We need to be in the world but not of the world so that through us, God can bring lasting change to the world around us.

Read: John 17:13-19

Ask Yourself & Journal:

•  What are some examples of ways that you can be in the world but not of the world in those places where you “do life”?

Once again, working at a church disqualifies me from using my workplace as an example.  I do know in my past that I didn’t necessarily “do” a good job of living Christ in my previous workplaces.  Like Christine Caine said in her book, (The Core Issue), we often practice our Christianity differently in the workplace because we’re surrounded by people who don’t necessarily know the “rules” of living a Christian life.  But that doesn’t answer the question.  Where are other places I “do” life?  Honestly, I don’t make much time to do life with other people (and this is something I’m working on), but when I do it’s usually at a pub, coffee house, or going to the movies.  Now that I’ve typed those three out, I have to question the last one.  I’m not trying to be a stick in the mud, but am I choosing good movies to watch with others.  And by good I don’t necessarily mean staying away from “R” rated movies, but am I choosing movies that say something about life, about relevant topics, and about worldviews that would spark conversation into a person’s beliefs.

•  Have there been times when you realized that you have been both in the world and of the world? How did you feel?

Yes, and in those situations I’ve felt shame.  Not a selfish shame, but a shame that I represented Christ poorly and possibly did damage to another person’s view of Christ.  I know that ultimately Christ uses all things according to his purpose (see Ephesians 1:11 & Romans 8:28) and that I’m no longer under condemnation (see Romans 8:1), but that doesn’t mean I won’t feel a holy conviction about my actions.  It also let’s me know that there are probably areas of my spiritual core that I need to allow Jesus to show me and strengthen in me, so I don’t succumb to the pressures of the world while being in it.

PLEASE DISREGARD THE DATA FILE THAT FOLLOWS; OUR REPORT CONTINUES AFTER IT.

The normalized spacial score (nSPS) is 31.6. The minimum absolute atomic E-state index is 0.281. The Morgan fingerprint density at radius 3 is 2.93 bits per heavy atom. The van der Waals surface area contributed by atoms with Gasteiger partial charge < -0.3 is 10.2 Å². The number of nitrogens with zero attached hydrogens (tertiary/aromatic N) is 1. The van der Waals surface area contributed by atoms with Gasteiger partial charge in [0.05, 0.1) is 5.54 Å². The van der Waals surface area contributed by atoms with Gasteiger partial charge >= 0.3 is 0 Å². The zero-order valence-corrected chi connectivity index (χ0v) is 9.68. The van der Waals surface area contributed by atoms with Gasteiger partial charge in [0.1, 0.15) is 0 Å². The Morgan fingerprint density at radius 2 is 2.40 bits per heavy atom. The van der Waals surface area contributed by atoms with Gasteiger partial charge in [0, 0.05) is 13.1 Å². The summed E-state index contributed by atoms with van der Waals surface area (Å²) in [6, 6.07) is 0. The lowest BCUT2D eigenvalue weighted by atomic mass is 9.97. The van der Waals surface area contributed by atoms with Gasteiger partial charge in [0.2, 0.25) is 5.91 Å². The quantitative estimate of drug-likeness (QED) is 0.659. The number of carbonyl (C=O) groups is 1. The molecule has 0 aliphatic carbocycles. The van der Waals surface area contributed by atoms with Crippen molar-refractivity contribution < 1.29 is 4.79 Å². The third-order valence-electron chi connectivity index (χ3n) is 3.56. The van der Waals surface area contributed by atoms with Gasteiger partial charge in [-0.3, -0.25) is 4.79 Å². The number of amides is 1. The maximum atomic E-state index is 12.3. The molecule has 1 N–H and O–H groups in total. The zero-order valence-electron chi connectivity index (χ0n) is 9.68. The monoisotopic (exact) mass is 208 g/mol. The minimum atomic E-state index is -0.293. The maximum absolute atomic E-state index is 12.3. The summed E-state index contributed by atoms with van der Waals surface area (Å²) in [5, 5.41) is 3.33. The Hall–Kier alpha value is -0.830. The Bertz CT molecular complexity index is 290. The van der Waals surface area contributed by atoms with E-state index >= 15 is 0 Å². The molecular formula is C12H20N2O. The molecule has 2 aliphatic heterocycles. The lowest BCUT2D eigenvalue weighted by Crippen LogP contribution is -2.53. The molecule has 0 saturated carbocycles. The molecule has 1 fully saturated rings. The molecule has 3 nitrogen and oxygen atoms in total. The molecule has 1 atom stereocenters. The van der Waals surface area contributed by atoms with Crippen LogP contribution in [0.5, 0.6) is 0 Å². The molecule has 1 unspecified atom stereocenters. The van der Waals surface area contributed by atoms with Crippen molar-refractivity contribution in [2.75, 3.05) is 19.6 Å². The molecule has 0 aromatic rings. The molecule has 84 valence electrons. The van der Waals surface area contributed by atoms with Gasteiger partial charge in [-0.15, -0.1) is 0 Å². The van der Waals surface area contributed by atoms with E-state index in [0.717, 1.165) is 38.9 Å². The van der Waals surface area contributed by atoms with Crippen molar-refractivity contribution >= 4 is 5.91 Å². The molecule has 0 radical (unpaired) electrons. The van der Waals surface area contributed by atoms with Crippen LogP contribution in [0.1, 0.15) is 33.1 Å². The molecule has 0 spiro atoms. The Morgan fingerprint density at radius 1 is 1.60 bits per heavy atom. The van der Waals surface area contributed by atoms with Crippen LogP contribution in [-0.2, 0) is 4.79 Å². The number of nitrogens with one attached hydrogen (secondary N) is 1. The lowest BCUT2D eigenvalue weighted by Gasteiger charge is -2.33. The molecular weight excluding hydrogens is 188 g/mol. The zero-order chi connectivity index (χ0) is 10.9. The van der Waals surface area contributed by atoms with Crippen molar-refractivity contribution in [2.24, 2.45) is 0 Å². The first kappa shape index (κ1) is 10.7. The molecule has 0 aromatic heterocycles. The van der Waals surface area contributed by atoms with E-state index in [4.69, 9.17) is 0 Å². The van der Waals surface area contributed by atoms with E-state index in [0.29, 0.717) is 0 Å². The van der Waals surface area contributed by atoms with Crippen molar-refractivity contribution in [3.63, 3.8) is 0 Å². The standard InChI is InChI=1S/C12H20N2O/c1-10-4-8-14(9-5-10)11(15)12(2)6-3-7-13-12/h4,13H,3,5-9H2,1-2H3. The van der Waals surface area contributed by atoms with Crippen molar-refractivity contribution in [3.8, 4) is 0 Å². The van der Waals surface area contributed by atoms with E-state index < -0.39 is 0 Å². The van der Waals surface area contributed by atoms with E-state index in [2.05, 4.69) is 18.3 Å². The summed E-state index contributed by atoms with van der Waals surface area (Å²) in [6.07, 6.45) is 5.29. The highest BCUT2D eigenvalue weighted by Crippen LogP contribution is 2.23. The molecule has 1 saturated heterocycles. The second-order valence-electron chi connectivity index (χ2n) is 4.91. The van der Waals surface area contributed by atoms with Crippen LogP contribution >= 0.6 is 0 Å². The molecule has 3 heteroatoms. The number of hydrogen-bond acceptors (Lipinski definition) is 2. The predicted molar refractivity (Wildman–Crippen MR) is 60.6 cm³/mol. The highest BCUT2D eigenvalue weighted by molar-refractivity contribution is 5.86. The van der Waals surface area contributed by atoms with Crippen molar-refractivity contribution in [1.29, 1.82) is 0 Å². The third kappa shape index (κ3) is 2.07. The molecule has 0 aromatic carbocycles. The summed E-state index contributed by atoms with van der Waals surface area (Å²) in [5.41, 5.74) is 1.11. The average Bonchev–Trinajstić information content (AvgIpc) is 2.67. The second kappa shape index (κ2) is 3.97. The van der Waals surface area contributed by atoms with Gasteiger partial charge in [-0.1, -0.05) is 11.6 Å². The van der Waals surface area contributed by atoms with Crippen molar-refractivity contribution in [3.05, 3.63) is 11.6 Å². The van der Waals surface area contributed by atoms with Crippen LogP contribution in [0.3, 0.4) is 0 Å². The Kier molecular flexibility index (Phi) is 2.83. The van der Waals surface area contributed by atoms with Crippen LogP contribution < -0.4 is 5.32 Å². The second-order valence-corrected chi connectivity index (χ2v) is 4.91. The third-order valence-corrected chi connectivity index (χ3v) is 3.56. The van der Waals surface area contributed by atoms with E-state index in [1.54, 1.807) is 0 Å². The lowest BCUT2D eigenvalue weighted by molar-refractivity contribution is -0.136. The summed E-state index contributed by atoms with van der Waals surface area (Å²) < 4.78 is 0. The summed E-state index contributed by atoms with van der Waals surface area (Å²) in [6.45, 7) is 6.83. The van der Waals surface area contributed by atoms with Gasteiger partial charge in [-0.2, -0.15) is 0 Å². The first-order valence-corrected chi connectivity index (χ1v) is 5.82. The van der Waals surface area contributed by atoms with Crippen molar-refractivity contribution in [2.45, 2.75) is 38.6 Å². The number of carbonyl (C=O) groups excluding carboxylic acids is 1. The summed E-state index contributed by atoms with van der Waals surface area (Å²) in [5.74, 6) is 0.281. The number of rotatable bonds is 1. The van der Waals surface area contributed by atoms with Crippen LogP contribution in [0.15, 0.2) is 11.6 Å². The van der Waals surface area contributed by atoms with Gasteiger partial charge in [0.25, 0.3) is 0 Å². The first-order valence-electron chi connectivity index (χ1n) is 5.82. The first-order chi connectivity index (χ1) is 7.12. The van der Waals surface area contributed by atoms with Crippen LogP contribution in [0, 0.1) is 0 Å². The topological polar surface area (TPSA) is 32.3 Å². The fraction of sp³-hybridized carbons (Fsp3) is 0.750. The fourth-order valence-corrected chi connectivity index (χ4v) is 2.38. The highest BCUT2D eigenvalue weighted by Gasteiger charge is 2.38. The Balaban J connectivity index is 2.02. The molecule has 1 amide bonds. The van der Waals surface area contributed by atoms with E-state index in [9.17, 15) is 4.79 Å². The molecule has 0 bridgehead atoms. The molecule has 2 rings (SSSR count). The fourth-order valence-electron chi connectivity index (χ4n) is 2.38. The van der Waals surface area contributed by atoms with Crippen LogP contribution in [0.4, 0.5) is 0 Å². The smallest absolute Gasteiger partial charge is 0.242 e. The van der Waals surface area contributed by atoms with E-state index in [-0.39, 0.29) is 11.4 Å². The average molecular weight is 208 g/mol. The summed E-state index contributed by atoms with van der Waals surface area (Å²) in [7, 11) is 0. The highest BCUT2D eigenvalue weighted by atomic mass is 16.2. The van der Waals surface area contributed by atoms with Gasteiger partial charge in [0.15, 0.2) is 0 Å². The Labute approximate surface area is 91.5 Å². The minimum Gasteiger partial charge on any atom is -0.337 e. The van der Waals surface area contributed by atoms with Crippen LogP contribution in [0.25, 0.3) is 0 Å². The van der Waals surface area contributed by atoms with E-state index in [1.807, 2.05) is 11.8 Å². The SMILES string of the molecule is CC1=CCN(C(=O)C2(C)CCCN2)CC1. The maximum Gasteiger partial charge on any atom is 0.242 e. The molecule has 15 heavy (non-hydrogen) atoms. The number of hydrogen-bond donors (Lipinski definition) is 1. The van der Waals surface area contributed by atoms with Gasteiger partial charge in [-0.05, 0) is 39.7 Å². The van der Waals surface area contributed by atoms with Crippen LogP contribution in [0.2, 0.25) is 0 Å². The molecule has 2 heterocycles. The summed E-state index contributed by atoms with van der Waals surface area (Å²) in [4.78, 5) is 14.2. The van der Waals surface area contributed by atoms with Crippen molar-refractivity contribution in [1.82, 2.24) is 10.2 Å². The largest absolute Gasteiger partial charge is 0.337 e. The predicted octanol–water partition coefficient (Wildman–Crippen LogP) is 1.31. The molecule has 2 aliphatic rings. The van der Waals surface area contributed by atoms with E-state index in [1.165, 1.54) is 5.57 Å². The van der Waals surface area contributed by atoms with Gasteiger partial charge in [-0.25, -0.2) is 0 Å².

•  If a judge and jury were sent to your home, workplace or neighborhood and put you on trial for being a Christian, would there be enough evidence to convict you? (Remember, nothing you do at church can be submitted as evidence!)

OK, nothing at church can be submitted as evidence, so I can’t use my workplace.  If my house was searched, I believe I could be easily convicted.  From the scriptures on the wall, scriptures on my whiteboard, and bibles and christian literature strewn around the house I’m be found pretty guilty.  And I can say now, in the past this wouldn’t have been true, that no questionable materials would have been found in my house or my computer for that matter.  The last place is where doubt would unsettle the prosecution: my neighborhood.  Now, yes I don’t throw wild parties in my house, keep up the neighbors, or have trash strewn all over the front yard, but do I actually even know my neighbors?  I would have to answer that negatively.  Now, I know my “neighbor” is so much more that the people we live next to, but wouldn’t my immediate neighborhood be a good indicator of how I treat my community and worldwide neighbor?  But I don’t even know my neighbor’s names.   The most interaction I may have with them is an occasional waive hello as I’m getting the mail or watering the lawn.  This needs work.

Listen & Pray: JESUS, I often pray that you would use me to help change the world, yet I simultaneously underestimate the opportunities that await me in my everyday life. You have given me the potential to transform my world one life at a time simply by choosing to be a Christian in the course of my everyday routine. You make a difference in life that matters.

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